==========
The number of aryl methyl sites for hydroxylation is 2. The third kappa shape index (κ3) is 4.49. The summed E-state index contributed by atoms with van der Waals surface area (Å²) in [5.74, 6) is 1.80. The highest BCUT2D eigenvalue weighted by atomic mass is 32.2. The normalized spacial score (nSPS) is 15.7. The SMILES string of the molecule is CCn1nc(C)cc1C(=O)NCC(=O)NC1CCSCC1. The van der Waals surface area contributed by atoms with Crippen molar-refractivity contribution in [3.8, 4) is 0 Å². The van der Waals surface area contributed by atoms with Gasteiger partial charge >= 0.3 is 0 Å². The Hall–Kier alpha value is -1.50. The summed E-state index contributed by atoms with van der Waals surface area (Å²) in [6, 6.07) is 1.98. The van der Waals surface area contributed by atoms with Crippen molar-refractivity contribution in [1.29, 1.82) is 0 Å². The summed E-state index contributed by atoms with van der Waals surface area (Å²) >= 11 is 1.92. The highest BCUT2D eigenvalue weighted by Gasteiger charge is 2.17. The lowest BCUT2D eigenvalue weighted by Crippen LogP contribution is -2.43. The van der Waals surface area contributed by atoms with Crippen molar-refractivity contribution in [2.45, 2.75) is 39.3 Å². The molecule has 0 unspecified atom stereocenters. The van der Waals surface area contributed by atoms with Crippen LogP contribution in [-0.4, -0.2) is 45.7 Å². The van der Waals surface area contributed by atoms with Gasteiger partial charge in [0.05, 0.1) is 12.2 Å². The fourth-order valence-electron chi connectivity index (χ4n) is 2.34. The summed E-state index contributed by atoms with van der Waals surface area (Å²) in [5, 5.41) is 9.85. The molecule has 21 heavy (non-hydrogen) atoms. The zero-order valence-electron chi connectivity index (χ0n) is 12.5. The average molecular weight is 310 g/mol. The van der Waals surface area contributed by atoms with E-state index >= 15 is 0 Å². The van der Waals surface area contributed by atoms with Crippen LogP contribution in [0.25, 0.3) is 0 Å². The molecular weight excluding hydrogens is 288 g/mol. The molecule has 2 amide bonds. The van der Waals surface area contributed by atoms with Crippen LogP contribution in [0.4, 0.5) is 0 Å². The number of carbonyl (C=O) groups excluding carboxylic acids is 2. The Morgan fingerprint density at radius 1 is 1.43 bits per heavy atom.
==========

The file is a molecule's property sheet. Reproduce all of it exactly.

The number of aryl methyl sites for hydroxylation is 2. The third kappa shape index (κ3) is 4.49. The summed E-state index contributed by atoms with van der Waals surface area (Å²) in [5.74, 6) is 1.80. The highest BCUT2D eigenvalue weighted by atomic mass is 32.2. The normalized spacial score (nSPS) is 15.7. The SMILES string of the molecule is CCn1nc(C)cc1C(=O)NCC(=O)NC1CCSCC1. The van der Waals surface area contributed by atoms with Crippen molar-refractivity contribution in [3.8, 4) is 0 Å². The van der Waals surface area contributed by atoms with Gasteiger partial charge >= 0.3 is 0 Å². The Hall–Kier alpha value is -1.50. The summed E-state index contributed by atoms with van der Waals surface area (Å²) in [6, 6.07) is 1.98. The van der Waals surface area contributed by atoms with Crippen molar-refractivity contribution in [1.29, 1.82) is 0 Å². The summed E-state index contributed by atoms with van der Waals surface area (Å²) >= 11 is 1.92. The highest BCUT2D eigenvalue weighted by Gasteiger charge is 2.17. The lowest BCUT2D eigenvalue weighted by Crippen LogP contribution is -2.43. The van der Waals surface area contributed by atoms with Crippen molar-refractivity contribution in [2.45, 2.75) is 39.3 Å². The molecule has 0 unspecified atom stereocenters. The van der Waals surface area contributed by atoms with Crippen LogP contribution in [-0.4, -0.2) is 45.7 Å². The van der Waals surface area contributed by atoms with Gasteiger partial charge in [0.05, 0.1) is 12.2 Å². The fourth-order valence-electron chi connectivity index (χ4n) is 2.34. The summed E-state index contributed by atoms with van der Waals surface area (Å²) in [5, 5.41) is 9.85. The molecule has 21 heavy (non-hydrogen) atoms. The zero-order valence-electron chi connectivity index (χ0n) is 12.5. The average molecular weight is 310 g/mol. The van der Waals surface area contributed by atoms with E-state index >= 15 is 0 Å². The van der Waals surface area contributed by atoms with Crippen LogP contribution in [0.25, 0.3) is 0 Å². The molecular weight excluding hydrogens is 288 g/mol. The molecule has 2 amide bonds. The van der Waals surface area contributed by atoms with Crippen LogP contribution in [0.4, 0.5) is 0 Å². The number of carbonyl (C=O) groups excluding carboxylic acids is 2. The Morgan fingerprint density at radius 1 is 1.43 bits per heavy atom.